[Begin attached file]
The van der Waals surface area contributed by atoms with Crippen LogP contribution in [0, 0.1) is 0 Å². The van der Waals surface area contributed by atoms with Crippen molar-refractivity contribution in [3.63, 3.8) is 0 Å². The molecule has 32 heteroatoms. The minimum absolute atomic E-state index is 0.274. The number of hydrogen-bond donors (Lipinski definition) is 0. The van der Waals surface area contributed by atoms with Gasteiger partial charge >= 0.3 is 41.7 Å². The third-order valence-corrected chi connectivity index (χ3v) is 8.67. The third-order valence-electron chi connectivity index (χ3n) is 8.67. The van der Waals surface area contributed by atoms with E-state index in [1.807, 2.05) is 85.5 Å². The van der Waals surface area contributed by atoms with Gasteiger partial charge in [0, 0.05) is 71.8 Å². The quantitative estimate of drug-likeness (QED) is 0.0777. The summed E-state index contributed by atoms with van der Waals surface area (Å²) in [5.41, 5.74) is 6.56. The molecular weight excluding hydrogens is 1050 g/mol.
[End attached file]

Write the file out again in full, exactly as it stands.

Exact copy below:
The van der Waals surface area contributed by atoms with Crippen LogP contribution in [0, 0.1) is 0 Å². The van der Waals surface area contributed by atoms with Crippen molar-refractivity contribution in [3.63, 3.8) is 0 Å². The molecule has 32 heteroatoms. The minimum absolute atomic E-state index is 0.274. The number of hydrogen-bond donors (Lipinski definition) is 0. The van der Waals surface area contributed by atoms with Gasteiger partial charge >= 0.3 is 41.7 Å². The third-order valence-corrected chi connectivity index (χ3v) is 8.67. The third-order valence-electron chi connectivity index (χ3n) is 8.67. The van der Waals surface area contributed by atoms with E-state index in [1.807, 2.05) is 85.5 Å². The van der Waals surface area contributed by atoms with Gasteiger partial charge in [0, 0.05) is 71.8 Å². The quantitative estimate of drug-likeness (QED) is 0.0777. The summed E-state index contributed by atoms with van der Waals surface area (Å²) in [5.41, 5.74) is 6.56. The molecular weight excluding hydrogens is 1050 g/mol.